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The Trail of Tears was a series of forced relocations of Native Americans in the United States following the Indian Removal Act of 1830. The removal included members of five Native American nations from their ancestral homelands in the southeastern U.S. to an area west of the Mississippi River that had been designated as Indian Territory. Some Native Americans who chose to stay and assimilate were allowed to become citizens in their states and of the United States. The phrase “Trail of Tears” originated from a description of the removal of the Choctaw Nation in 1831.
Between 1830 and 1850, the Chickasaw, Choctaw, Muscogee, Creek, Seminole and Cherokee peoples (including European Americans and African American freedmen and slaves who lived among them) were forcibly removed from their traditional lands and relocated further west. The Native Americans suffered from exposure, disease, and starvation while enroute, and many died before reaching their various destinations. The Cherokee Nation removal in 1838 (the last forced removal east of the Mississippi) was brought on by the discovery of gold near Dahlonega, Georgia, in 1829, resulting in the Georgia Gold Rush. The Cherokee population was divided into thirteen groups — the last of which was led by John Ross who had negotiated the nation’s emigration contract with the Van Buren administration. Approximately 2,000-6,000 of the 16,543 relocated Cherokee perished along the way.
A number of white leaders were opposed to the forced removal of Native Americans from their ancestral lands. Senators Daniel Webster and Henry Clay spoke out against removal, as did Davey Crockett and Sam Houston. The Reverend Samuel Worcester, missionary to the Cherokees, challenged Georgia’s attempt to extinguish Indian title to land in the state, actually winning his case before the Supreme Court.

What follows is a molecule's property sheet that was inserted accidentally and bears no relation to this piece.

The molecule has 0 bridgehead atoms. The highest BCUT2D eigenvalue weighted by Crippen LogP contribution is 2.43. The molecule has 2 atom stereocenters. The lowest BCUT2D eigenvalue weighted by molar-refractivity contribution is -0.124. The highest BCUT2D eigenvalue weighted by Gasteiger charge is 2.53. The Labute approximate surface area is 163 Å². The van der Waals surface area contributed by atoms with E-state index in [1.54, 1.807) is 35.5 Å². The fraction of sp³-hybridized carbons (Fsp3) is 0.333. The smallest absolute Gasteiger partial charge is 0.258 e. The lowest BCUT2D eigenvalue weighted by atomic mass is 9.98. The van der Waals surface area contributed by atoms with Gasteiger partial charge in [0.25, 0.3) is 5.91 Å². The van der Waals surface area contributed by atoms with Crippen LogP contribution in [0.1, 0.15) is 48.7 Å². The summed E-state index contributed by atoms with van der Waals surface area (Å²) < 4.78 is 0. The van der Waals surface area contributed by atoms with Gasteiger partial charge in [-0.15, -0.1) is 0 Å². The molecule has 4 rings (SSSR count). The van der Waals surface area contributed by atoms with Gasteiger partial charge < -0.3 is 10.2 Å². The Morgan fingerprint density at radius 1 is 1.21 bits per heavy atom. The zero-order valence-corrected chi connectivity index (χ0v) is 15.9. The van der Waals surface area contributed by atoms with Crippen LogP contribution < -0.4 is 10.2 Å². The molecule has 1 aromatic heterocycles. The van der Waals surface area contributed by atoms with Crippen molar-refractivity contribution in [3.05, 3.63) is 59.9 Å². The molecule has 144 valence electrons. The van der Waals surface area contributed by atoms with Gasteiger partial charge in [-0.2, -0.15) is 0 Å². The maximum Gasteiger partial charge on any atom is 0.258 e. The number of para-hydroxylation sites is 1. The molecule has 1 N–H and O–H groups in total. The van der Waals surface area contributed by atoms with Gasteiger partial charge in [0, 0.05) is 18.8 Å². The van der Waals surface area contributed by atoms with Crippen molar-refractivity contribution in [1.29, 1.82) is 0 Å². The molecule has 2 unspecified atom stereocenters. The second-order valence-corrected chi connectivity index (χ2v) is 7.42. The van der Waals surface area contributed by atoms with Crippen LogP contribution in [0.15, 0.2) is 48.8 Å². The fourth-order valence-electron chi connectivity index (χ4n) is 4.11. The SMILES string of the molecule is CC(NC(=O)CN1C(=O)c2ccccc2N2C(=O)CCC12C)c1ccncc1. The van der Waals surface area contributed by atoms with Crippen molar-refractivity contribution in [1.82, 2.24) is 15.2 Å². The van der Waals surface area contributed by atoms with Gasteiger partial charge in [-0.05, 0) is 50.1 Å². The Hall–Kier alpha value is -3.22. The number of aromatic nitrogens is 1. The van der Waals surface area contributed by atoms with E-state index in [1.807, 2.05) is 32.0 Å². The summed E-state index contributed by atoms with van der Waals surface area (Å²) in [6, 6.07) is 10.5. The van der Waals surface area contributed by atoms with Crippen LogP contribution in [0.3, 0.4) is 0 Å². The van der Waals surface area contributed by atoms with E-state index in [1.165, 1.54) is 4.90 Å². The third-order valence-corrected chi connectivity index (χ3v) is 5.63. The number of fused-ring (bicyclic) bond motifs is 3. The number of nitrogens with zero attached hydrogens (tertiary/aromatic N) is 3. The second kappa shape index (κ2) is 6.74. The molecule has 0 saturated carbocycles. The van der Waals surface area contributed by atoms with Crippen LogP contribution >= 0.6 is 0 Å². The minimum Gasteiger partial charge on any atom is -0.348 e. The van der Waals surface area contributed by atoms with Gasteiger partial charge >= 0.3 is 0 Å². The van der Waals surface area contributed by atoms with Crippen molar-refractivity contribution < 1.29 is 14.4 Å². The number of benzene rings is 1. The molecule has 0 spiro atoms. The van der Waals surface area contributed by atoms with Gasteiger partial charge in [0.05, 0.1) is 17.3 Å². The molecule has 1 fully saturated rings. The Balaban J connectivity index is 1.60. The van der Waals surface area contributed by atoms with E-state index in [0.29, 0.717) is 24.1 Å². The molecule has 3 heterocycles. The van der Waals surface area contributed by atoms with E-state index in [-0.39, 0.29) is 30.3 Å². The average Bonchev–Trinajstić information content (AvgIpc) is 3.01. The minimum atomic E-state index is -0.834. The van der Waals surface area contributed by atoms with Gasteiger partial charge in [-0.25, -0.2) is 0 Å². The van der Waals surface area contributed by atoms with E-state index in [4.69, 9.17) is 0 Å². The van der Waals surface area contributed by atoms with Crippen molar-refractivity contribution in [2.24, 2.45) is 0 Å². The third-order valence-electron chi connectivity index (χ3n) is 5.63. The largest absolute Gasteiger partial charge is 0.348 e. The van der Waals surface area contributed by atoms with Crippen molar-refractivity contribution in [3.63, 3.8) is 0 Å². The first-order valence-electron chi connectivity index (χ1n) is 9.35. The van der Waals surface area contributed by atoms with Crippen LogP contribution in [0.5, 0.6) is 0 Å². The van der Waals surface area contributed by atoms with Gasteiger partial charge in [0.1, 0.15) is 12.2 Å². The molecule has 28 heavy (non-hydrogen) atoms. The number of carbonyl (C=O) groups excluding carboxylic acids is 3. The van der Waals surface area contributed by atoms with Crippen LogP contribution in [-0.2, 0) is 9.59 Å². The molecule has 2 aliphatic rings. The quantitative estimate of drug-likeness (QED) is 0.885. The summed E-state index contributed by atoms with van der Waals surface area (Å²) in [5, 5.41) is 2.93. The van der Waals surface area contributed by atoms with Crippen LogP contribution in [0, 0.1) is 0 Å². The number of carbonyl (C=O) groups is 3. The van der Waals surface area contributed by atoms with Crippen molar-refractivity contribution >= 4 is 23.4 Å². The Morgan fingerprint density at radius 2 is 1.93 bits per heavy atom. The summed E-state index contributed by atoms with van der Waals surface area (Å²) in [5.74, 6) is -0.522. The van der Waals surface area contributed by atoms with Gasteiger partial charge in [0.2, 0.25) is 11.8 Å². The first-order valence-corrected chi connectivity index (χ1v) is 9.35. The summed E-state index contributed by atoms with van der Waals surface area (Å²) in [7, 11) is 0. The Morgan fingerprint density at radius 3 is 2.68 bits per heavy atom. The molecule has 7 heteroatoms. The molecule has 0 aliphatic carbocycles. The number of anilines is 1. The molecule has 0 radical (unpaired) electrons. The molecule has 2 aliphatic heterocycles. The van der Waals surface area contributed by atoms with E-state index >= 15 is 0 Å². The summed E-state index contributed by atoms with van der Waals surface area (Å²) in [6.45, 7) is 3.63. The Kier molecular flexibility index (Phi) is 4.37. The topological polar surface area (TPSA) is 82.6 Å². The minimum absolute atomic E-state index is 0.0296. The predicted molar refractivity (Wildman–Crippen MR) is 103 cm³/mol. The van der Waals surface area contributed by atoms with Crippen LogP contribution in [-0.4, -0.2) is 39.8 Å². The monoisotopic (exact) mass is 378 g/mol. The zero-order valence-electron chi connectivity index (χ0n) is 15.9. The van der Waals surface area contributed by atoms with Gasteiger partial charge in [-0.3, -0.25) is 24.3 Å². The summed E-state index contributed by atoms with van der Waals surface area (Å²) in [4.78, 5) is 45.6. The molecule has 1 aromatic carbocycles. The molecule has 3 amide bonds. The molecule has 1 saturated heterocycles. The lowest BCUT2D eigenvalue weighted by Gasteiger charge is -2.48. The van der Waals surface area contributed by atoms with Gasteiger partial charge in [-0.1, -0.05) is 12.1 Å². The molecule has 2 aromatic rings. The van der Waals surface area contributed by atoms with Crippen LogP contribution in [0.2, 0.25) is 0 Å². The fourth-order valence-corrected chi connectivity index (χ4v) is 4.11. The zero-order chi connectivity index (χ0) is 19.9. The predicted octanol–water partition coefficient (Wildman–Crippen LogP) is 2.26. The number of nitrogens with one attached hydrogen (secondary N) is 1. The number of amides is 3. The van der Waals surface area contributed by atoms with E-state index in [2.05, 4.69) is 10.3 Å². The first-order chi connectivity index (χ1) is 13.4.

Worcester vs. Georgia, 1832 and Cherokee Nation vs. Georgia, 1831 are considered the two most influential legal decisions in regards to Native American rights. The U.S. Supreme Court ruled for Georgia in the 1831 case, but in Worcester vs. Georgia, the court affirmed Cherokee sovereignty. President Andrew Jackson arrogantly defied the decision of the court and ordered the removal, an act that established the U.S. government’s precedent for the future removal of many Native Americans from their ancestral homelands.
The U.S. government used the Treaty of New Echota in 1835 to justify the removal. The treaty, signed by about 100 Cherokees known as the Treaty Party, relinquished all lands east of the Mississippi River in exchange for land in Indian Territory and the promise of money, livestock, various provisions, tools and other benefits.
When these pro-removal Cherokee leaders signed the Treaty of New Echota, they were seen as traitors to their people since the Cherokee Nation Council had earlier passed a law calling for the death of anyone agreeing to give up tribal land. The signing and the removal led to bitter factionalism and ultimately to the deaths of most of the Treaty Party leaders once the Cherokee arrived in Indian Territory.
Opposition to the removal was led by Chief John Ross, a mixed-blood of Scottish and one-eighth Cherokee descent. The Ross party and most Cherokees opposed the New Echota Treaty, but Georgia and the U.S. government prevailed and used it as justification to force almost all of the 17,000 Cherokees from their southeastern homeland.
Under orders from President Jackson, the U.S. Army began enforcement of the Removal Act. The Cherokee were rounded up in the summer of 1838 and loaded onto boats that traveled the Tennessee, Ohio, Mississippi and Arkansas Rivers into Indian Territory. Many were held in prison camps awaiting their fate.
An estimated 4,000 died from hunger, exposure and disease. The journey became a cultural memory as the “trail where they cried” for the Cherokees and other removed tribes. Today it is widely remembered by the general public as the “Trail of Tears”. The Oklahoma chapter of the Trail of Tears Association has begun the task of marking the graves of Trail survivors with bronze memorials.
This article is adapted from sources provided by the Cherokee Nation Cultural Resource Center.